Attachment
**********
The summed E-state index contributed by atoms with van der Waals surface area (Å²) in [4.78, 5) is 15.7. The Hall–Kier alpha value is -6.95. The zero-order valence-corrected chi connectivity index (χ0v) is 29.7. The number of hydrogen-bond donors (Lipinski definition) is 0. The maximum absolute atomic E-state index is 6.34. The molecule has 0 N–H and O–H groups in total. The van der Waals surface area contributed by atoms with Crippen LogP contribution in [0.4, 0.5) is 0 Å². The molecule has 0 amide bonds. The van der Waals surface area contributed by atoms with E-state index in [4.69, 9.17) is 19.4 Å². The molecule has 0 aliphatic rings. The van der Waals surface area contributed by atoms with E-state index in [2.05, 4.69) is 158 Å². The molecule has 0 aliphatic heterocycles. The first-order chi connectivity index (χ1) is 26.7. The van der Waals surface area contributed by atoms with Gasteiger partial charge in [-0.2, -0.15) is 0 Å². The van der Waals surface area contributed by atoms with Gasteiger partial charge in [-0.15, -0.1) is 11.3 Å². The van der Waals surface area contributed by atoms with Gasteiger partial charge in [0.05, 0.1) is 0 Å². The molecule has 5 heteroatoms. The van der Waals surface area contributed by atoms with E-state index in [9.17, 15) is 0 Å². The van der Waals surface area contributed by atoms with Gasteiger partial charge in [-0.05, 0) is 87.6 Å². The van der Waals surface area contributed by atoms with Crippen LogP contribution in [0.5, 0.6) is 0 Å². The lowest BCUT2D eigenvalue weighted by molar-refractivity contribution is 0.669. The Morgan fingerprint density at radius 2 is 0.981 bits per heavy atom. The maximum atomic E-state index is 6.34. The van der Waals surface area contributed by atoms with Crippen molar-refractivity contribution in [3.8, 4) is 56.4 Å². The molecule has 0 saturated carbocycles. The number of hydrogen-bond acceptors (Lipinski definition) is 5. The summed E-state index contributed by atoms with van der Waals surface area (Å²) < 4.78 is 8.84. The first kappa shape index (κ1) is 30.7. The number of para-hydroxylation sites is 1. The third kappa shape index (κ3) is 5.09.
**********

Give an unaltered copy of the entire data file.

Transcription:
The summed E-state index contributed by atoms with van der Waals surface area (Å²) in [4.78, 5) is 15.7. The Hall–Kier alpha value is -6.95. The zero-order valence-corrected chi connectivity index (χ0v) is 29.7. The number of hydrogen-bond donors (Lipinski definition) is 0. The maximum absolute atomic E-state index is 6.34. The molecule has 0 N–H and O–H groups in total. The van der Waals surface area contributed by atoms with Crippen LogP contribution in [0.4, 0.5) is 0 Å². The molecule has 0 amide bonds. The van der Waals surface area contributed by atoms with E-state index in [4.69, 9.17) is 19.4 Å². The molecule has 0 aliphatic rings. The van der Waals surface area contributed by atoms with E-state index in [2.05, 4.69) is 158 Å². The molecule has 0 aliphatic heterocycles. The first-order chi connectivity index (χ1) is 26.7. The van der Waals surface area contributed by atoms with Gasteiger partial charge in [-0.2, -0.15) is 0 Å². The van der Waals surface area contributed by atoms with Gasteiger partial charge in [-0.15, -0.1) is 11.3 Å². The van der Waals surface area contributed by atoms with Gasteiger partial charge in [0.05, 0.1) is 0 Å². The molecule has 5 heteroatoms. The van der Waals surface area contributed by atoms with E-state index in [9.17, 15) is 0 Å². The van der Waals surface area contributed by atoms with Gasteiger partial charge in [-0.05, 0) is 87.6 Å². The van der Waals surface area contributed by atoms with Crippen LogP contribution in [0.5, 0.6) is 0 Å². The lowest BCUT2D eigenvalue weighted by molar-refractivity contribution is 0.669. The Morgan fingerprint density at radius 2 is 0.981 bits per heavy atom. The maximum atomic E-state index is 6.34. The van der Waals surface area contributed by atoms with Crippen molar-refractivity contribution in [3.8, 4) is 56.4 Å². The molecule has 0 saturated carbocycles. The number of hydrogen-bond acceptors (Lipinski definition) is 5. The summed E-state index contributed by atoms with van der Waals surface area (Å²) < 4.78 is 8.84. The first kappa shape index (κ1) is 30.7. The number of para-hydroxylation sites is 1. The third kappa shape index (κ3) is 5.09.